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Elder – Minister Relationships

NoFeedbackNecessaryAs an elder, how do you view your ministers? Are they partners with you in ministry or are they simply the hired help? Are they viewed as a leader within the congregation or simply as a public speaker? Do you value their input or do you tolerate their opinion?

Over the last 60 days I have reviewed the websites of over 1,500 church of Christ congregations from all across the country. In doing so, I’ve witnessed a wide range of congregational leadership models and management issues.

On some church websites the ministers appear to be non-existent or at best, interchangeable with the custodial staff. The elders may have nice profiles talking about each of their backgrounds. The deacons may have similar profiles that talk about their areas of ministry. But the ministers are listed under the heading of “staff” along with the custodians and lawn maintenance guys. It creates the impression that the minister really isn’t important in the life of the congregation.

In other congregations, the situation appears to be almost the reverse. The ministers have large profiles on the website telling all about their family, education and past works. The site offers links to their blog, Facebook account, Twitter feed and their phone number and encourages you to contact them. On some of those same sites the elders are not even listed or referenced as part of the congregation’s leadership. It creates the impression that the ministers are the pastors of the congregation.

One of the things that we are careful to avoid at Minister Match is any discussion about changing or reforming our traditional congregational governance model. We believe that elders are and should be the top leaders of the congregation. The ministers (along with the elders, deacons, and others) are just part of the team of “doers” that fulfill the roles of evangelists and program leaders. Ministers are typically not elders and we do not advocate that they be treated as such.

Having said that, what I am suggesting is that elders need to be certain that they place the proper value on their ministers and appreciate their role within the body. Your ministers are your most visible representatives to the congregation and the public on a day in and day out basis. They have their feet on the street and know the pulse of the congregation (maybe from a different perspective from what the elders might see).

Acknowledge their value and role as a leader in the congregation. Value their input. And while yes, you are their “boss,” treat them like a partner who works with you to help people grow closer to the Father.

When ministers do not perceive that they are valued or that their input is not valued, they inevitably will start looking for a work where they can make a greater impact. Don’t let that happen to your congregation. Not when you do in fact value their contribution and would be sorry to see them go.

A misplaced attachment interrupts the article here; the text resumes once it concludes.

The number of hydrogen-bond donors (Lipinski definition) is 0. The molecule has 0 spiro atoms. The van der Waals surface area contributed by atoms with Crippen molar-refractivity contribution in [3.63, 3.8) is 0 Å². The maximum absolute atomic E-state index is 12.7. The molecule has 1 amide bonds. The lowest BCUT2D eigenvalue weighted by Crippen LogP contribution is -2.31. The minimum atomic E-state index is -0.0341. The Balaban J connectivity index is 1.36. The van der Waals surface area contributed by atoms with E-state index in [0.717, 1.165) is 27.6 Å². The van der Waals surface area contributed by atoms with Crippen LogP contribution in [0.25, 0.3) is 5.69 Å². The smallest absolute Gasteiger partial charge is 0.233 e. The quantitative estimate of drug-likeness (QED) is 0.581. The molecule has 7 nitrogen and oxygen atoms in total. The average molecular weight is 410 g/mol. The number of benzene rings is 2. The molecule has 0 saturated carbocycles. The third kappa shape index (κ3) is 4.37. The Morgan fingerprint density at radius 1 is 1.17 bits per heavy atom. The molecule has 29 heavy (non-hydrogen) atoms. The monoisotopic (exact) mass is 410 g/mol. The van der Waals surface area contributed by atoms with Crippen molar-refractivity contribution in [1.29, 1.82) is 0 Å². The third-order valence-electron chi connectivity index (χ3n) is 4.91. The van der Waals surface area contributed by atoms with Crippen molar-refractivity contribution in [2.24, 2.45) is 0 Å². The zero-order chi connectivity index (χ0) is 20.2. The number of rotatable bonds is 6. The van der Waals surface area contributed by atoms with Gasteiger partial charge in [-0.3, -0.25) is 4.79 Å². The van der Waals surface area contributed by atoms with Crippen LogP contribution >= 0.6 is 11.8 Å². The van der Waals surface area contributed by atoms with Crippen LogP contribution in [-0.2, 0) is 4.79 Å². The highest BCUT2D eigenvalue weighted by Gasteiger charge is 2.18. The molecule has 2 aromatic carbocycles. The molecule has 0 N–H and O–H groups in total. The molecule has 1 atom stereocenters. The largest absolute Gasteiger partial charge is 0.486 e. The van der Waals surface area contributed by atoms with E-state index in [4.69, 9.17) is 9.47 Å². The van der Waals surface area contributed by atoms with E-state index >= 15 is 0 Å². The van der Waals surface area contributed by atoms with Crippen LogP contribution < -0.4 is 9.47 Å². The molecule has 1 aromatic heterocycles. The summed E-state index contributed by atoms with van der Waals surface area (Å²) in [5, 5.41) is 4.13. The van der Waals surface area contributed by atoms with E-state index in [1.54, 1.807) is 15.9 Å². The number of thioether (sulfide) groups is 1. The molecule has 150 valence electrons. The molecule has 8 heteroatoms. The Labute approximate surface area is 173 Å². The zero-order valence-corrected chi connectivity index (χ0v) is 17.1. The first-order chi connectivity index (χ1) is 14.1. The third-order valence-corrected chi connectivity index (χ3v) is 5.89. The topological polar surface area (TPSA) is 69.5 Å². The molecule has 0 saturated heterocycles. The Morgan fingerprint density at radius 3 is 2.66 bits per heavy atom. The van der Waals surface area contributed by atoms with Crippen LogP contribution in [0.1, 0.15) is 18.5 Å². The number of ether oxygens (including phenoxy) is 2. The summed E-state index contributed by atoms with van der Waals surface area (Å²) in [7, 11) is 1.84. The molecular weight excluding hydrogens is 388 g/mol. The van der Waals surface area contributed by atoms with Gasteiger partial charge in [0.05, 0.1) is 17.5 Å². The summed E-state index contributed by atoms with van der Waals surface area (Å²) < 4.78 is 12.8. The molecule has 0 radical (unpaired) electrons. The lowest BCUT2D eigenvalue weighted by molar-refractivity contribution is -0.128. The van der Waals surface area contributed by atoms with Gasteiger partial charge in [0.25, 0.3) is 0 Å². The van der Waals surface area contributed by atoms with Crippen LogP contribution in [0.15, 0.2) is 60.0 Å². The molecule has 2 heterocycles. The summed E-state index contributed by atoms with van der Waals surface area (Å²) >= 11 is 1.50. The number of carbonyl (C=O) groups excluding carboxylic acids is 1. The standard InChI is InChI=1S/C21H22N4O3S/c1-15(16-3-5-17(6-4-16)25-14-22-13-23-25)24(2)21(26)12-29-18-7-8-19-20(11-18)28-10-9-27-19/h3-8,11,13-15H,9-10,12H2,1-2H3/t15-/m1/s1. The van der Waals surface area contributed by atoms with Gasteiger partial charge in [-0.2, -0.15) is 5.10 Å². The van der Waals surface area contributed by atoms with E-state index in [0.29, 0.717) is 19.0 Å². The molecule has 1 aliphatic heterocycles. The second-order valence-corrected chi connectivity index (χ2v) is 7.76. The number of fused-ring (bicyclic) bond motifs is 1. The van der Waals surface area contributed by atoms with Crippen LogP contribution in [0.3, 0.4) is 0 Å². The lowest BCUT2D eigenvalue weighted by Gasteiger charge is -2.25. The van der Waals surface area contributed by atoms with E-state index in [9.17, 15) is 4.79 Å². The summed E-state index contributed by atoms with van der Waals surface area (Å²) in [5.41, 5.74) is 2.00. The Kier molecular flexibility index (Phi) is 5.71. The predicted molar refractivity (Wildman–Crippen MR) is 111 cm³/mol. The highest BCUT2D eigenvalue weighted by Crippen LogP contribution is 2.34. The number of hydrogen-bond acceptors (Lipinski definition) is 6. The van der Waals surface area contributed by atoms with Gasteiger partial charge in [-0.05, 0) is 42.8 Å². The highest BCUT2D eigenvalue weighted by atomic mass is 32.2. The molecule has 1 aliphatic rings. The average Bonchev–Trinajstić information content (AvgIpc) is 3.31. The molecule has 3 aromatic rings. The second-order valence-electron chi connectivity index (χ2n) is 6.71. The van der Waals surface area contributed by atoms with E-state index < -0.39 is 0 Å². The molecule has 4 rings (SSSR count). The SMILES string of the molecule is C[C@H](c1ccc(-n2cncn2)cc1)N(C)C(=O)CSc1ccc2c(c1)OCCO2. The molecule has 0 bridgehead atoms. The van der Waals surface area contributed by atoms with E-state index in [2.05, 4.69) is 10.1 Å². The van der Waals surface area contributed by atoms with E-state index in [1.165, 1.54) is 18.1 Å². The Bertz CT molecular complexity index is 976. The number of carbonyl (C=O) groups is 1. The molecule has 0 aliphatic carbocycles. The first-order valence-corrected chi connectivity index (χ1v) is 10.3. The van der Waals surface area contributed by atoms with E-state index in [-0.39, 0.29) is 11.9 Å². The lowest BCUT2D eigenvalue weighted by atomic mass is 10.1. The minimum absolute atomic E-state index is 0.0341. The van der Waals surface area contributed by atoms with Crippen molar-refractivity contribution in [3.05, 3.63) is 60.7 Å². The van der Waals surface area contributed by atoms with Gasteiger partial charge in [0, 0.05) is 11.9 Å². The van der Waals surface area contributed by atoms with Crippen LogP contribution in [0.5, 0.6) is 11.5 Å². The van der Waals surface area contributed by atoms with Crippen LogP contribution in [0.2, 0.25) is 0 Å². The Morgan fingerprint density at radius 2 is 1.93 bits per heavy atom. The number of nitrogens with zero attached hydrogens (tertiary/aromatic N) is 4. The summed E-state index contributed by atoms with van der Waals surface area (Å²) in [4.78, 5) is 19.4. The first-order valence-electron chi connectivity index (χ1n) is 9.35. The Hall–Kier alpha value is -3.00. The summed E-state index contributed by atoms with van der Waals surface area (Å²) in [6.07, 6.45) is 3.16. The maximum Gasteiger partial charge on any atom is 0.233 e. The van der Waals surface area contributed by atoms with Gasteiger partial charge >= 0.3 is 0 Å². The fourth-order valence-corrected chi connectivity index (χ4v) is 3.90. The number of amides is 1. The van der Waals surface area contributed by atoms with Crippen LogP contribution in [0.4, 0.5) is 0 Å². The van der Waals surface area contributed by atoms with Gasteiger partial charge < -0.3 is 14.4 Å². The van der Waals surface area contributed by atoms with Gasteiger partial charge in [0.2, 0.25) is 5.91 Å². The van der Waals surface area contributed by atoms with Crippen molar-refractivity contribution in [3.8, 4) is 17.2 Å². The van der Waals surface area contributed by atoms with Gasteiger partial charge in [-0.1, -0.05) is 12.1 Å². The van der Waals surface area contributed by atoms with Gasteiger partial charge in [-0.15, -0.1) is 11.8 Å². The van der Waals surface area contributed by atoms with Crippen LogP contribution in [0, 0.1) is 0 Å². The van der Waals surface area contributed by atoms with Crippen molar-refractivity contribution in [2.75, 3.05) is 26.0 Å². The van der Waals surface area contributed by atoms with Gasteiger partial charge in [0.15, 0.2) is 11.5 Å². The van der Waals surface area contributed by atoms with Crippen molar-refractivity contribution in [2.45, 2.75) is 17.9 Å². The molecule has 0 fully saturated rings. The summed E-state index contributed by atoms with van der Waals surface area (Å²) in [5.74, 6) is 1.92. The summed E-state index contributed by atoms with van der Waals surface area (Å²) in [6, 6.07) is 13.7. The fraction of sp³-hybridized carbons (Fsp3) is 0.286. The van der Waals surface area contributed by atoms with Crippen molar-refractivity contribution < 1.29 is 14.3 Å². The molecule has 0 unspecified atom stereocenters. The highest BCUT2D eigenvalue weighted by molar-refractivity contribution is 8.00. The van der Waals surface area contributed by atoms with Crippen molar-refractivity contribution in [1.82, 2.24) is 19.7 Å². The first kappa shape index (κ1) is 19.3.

Also stop and take a look at your congregation’s website. From a leadership perspective, does it clearly convey that the elders are the leaders of the congregation? Does it help people get to know the elders and how to connect with them? Does it show that you value your relationship with the minister and value their efforts on your behalf?

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Jim Burdette - Elder, Frederick Church of Christ
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Minister Match connected me with a church, had the details for every aspect of the process already taken care of, and communicated well. It was a very easy process, and now I am a youth minister in Miami, Florida!  I was very impressed with the ...
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410 South Lowe Avenue
Cookeville, TN 38501

ABC Blocks

Your congregation has just hired a minister, and it seems like they are the perfect fit. Congratulations! There is one more step to the process, though, and it is just as important as the process of finding the right minister. You might have heard people refer to how the “first hundred days” of someone’s job usually sets the tone for their entire career with that organization. The same is true with ministers. Just as your congregation is going through a major transition, so is your new minister. The first few months of a job are a stressful time, and it is the job of the elders and search committee to help your new minister through their transition.

We refer to this as the “On-Boarding Stage.” Since the “first hundred days” is so important to the rest of a minister’s career with your congregation, we believe this stage is one of the keys to reducing minister turnover in the church. In this post, we want to talk about a few of the things that a new minister needs from their congregation during this transition period. We will refer to them as the ABC’s of the On-Boarding Phase.